So you march down the field via runs, the QB chucks it into the turf to end it, and then you decide: "Ah, screw this running thing. Let's try that pass again, it worked great last time!"
Look, right after that drive our defense showed up in a huge way, immediately forcing one of the most prolific passing attacks in the NFL to go three-and-out. It wasn't like we had to play catch-up. I may not be a fan of settling for FGs over TDs, especially against Aaron Rodgers and co., but there really was no reason at that point to not be playing it as safe as possible- but perhaps more importantly, playing to our offensive strengths. Yes, the Packers were going to start keying in that they were facing a rugby team rather than an NFL team, and focusing almost exclusively on the run, but with Peterson and Webb you can still make things happen. Just look back at that opening drive, when Webb faked the handoff to Peterson and took off. Practically the entire Packer's D swung towards Peterson (because why wouldn't they?), leaving Webb the open field to hit. Well guess what? It's not like the Packer's D could really change that habit. Go ahead. Focus less on Peterson, and leave a few guys to make sure Webb won't take off. I bet AD won't punish you for that.
Heck, even toss Toby Gerhart back there and run a two-RB set. Now what? You have three legit running threats who can gash you if you fail to key in on the right guy.
Would that have worked? Would it have gotten us the win? I don't know. Again, that style of play does lend itself towards gassing out around the redzone, racking up FGs against an opposing team that's a threat to score a TD on every drive. Then again, Peterson does always remain a TD threat every time he touches the ball anyways. And also that style of offense does one thing really well: it eats up the clock like a ravenous beast. And there's no secret that's a key to countering high-powered opposing offenses.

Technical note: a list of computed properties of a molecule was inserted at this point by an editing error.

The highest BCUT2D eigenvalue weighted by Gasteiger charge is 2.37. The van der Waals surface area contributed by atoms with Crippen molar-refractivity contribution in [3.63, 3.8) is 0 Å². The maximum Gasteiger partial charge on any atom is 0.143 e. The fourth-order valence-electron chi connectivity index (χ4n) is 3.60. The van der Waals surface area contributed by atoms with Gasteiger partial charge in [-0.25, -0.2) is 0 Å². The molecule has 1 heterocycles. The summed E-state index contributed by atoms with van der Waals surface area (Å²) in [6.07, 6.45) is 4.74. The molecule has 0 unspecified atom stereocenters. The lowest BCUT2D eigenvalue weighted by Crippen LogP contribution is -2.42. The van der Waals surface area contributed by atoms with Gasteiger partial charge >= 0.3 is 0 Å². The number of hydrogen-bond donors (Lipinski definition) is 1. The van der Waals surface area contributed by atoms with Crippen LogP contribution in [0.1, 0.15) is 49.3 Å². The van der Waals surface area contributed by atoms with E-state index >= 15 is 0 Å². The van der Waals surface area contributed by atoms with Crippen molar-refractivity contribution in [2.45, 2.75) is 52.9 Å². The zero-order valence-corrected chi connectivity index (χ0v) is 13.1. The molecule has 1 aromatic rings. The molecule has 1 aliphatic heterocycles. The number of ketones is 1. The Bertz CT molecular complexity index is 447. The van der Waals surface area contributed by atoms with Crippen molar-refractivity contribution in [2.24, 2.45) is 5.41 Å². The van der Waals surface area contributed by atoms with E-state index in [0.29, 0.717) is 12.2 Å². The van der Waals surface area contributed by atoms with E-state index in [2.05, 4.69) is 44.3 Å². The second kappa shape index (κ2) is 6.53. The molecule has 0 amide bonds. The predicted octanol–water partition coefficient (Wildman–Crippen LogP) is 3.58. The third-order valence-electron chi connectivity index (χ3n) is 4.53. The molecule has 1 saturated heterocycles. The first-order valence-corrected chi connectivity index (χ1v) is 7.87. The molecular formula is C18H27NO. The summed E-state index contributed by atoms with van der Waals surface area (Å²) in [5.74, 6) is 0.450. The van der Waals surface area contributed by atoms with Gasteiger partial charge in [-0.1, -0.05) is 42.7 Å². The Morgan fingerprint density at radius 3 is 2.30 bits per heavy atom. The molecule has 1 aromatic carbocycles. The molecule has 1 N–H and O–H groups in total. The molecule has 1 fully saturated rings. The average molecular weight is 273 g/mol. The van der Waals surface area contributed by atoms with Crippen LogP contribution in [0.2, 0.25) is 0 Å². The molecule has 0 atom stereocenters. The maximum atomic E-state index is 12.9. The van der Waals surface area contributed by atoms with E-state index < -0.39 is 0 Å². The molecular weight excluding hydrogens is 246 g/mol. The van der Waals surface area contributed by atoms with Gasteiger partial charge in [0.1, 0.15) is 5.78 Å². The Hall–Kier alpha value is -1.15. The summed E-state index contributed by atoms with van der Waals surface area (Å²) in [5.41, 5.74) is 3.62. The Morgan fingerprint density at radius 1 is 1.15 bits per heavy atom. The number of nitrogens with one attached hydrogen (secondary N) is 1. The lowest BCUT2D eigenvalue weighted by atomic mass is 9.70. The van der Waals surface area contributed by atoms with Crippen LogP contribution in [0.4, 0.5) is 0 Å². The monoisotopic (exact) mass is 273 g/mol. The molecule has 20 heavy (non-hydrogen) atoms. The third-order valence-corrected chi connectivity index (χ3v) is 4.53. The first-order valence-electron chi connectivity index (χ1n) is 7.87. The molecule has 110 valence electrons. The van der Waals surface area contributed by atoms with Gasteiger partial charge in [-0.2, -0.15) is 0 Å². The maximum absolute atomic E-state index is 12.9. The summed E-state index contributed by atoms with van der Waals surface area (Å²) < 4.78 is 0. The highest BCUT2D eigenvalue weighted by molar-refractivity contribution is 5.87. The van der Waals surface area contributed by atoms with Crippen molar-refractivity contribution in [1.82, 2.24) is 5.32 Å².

So would that have netted us the victory? Maybe not. But guess what, it would have been a lot better chance than having Webb airmail passes 10 yards away from Jerome Simpson. Better than having Webb stay in the pocket, only to pop-fly the ball out at the last second to avoid the sack. This isn't a guy who can pass the ball with reliable accuracy. Every pass was at the best a threat to bounce harmlessly into the turf... at worst, every pass was a threat to be outright picked off.
And that's why I blame Musgrave. As Webb himself pointed out after the game, he was just doing what he was told. He himself didn't know why we moved away from the spread-option offense that had initially worked relatively well. Look, Webb can't pass, but if the coach asks him to, he's at least going to try. I give him that. Webb didn't quit, he didn't give up on his team. He did nothing wrong outside of his own physical and skill-set limitations. While yes, his time with us may be drawing to a close, it's not because he screwed up the game on his own volition. To borrow Chris' phase, he was the square peg that his OC was trying to shove into a round hole, and he couldn't help that.
This was a playoff game. As the philosophical tome Waterboy taught us: "It's the last game of the year. Can't hold anything back now." Sure, changing the offense of the fly is difficult. Sure, it's going to cause some problems. But guess what? You must try when that's your best option; nay, your only option. And Musgrave did not try. He did not try at all. I expected after halftime a return to the same offense that had worked for us early on; again, yes, running the ball when behind isn't exactly sage football logic, but if you can't pass anyways yet know you can run very well- at least do what you can, don't try and force what you can't. Especially after repeated failures when attempting the latter.
I figured that when we hit the playoffs, with Ponder really coming into his own and the offense clicking, that Musgrave would probably be safe. I would have to swallow HC Leslie Frazier keeping him around for another season. But now I'm back to my original call: Mr. Frazier, fire this man. Replace him as soon as is feasible with a guy who can adjust when necessary, who can recognize what tools he does and does not have, and can manage a game accordingly.
One last time, I will openly admit that we might have just been screwed the moment Ponder was scratched. But I refuse to accept that, had the offensive playcalling been better, it would have been the same embarrassing thrashing. Musgrave is absolutely my goat, and I want him sacrificed.